Despite 13 rates rises in less than two years commercial property investors are among those with least to fear from the fallout. CreditorWatch chief economist Anneke Thompson said Australia’s commercial real estate sector remained “arguably one of the lowest risk” in the world for investors, while the Reserve Bank of Australia in its latest bulletin expressed similar views, based on the country’s limited exposure to stress in foreign CRE markets as well as banks’ conservative lending practices for CRE loans.
Even so, the RBA is erring on the side of caution, warning that “while signs of financial stress among owners of Australian CRE remain low, pressure on the asset class is likely to continue for some time.”
Watching and waiting
Likewise, CreditorWatch’s latest deep dive into the sector acknowledges that the various asset classes within CRE face vastly different fortunes. Business conditions have, for example, clearly made conditions extremely challenging for industry overall with ASIC data showing the number of business insolvencies in the three months to September 30 at their highest level since 2015. Of those companies that collapsed, 31% were involved in construction, placing the industry top of the list and prompting one liquidator to tell the media that “construction is getting totally hammered by interest rates”. Food and beverage operators also figured highly among the number being forced to shut up shop.
“It’s going to be a tough 2024 for the commercial markets,” said Vanessa Rader, head of research for Ray White Corporate. “Confidence has been rocked again after a difficult 2023.”
The lowdown for investors
CreditorWatch helps current and future property investors determine risk premiums that could accompany their investments by identifying business risk by occupier type. Industrial assets have the highest proportion of low risk-type businesses, followed by any asset occupied by an operator that falls under the ‘life sciences’ umbrella such as childcare, aged care, education and training.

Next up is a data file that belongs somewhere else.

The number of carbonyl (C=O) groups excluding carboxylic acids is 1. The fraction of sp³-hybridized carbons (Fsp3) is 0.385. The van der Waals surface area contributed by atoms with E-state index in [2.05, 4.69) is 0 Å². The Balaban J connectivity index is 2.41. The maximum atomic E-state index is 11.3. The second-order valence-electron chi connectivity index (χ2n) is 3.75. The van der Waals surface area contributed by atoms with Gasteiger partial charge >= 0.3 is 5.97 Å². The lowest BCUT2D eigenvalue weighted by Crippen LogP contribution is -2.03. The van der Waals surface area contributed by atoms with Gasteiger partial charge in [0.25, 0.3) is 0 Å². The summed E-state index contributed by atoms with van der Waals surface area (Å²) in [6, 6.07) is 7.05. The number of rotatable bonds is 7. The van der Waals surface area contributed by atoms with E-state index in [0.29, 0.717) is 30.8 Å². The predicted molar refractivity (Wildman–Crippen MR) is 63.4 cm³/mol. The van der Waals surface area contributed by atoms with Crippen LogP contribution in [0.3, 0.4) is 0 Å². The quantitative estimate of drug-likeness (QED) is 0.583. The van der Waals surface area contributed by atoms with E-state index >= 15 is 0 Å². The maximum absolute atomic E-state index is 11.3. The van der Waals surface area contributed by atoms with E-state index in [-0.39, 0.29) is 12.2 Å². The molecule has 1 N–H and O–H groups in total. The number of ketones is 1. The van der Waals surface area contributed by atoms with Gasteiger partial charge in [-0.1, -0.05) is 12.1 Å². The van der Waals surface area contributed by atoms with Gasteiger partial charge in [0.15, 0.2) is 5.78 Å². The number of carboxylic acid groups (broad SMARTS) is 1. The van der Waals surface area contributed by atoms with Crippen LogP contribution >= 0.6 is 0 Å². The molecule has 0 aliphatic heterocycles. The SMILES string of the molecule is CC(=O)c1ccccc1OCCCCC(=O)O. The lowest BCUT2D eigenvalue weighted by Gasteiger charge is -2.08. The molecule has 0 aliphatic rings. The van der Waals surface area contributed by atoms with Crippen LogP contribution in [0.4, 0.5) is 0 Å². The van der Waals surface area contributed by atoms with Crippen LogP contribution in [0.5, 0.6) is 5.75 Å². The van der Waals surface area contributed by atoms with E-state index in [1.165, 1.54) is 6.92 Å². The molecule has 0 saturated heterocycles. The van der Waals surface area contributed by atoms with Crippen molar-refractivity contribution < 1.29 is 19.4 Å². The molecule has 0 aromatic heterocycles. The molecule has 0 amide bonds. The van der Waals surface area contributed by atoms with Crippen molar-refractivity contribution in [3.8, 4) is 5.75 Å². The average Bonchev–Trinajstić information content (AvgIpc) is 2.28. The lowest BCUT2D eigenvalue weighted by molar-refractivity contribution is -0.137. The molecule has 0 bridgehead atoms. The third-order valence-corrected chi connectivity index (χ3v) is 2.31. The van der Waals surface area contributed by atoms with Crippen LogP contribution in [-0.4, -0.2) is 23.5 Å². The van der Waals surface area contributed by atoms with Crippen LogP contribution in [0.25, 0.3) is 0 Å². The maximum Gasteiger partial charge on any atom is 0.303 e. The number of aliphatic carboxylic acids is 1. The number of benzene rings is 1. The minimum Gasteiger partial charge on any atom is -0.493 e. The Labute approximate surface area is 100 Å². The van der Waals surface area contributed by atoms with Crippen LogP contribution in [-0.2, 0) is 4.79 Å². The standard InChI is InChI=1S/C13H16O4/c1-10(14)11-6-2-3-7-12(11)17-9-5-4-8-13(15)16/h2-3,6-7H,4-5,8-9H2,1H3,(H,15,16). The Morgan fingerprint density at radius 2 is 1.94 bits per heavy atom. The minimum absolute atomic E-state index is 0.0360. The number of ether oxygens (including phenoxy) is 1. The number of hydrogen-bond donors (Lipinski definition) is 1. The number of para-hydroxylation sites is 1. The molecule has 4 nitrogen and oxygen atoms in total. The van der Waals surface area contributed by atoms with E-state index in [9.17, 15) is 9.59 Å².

On the flip side, retail has the greatest number – 23% - of businesses considered high risk, a group dominated by food and beverage. In this sub-category, which covers everything from local cafés to elite restaurants, CreditorWatch classifies 34% of businesses at high risk of falling over, compared to 17% of the retail business category overall.
It's also worth drilling down into CreditorWatch’s findings for industrial properties – as while this sector tops the list for having the most solid tenants of all, it also has the third highest number of high-risk businesses. Why? Because 20% of industrial tenants in the transport, postal and warehousing business are considered by economists as high risk. What’s more, CreditorWatch warns that all asset classes carry a large ‘medium risk’ component. Office assets are ranked as having the greatest proportion (52.8%) of businesses at medium risk.
Avoiding nightmare scenarios
Among worst-case scenarios for any landlord is being unable to remove a non-paying tenant from their premises. This kind of situation can arise when the landlord fails to pay attention to the intricacies of the lease agreement with their tenant in the first place. Commercial law and property specialist Brendan McGrath, counsel with business services company businessDEPOT, said that this was “one of the biggest mistakes” he sees commercial property owners make, a flaw that comes down to failing to take into account the considerations around third-party interests in their tenant’s liquidity.
“Chief among these third parties are banks/lenders and franchisors,” Mr McGrath explained. “Both of them can exert substantial power and control over the operations of a tenant – and when a tenant’s operations are financed the lender often has specific requirements and conditions that must be met by the tenant.
“These conditions can affect the terms of the lease and may include provisions related to the lender taking control of the tenant’s operation in the event of an insolvency… when this happens, without an express right on the part of the landlord to terminate the lease, the premises can sit in a state of operational paralysis whereby the landlord has to deal with both a loss of income and the inability to remove the tenant.”
Now for the good news
Strong population growth and recovering business confidence are the two areas that will shore up demand for commercial property as we head into the New Year. “Overall company profits are also in remarkably good shape with businesses that broadly sit within the retail and industrial sectors recording a 41% increase in gross profits between June 2019 and June this year,” said CreditorWatch chief economist Anneke Thompson. “Businesses in the office sector saw a 13% increase over the same period. This means that by and large tenants in these asset classes can meet their rent obligations.”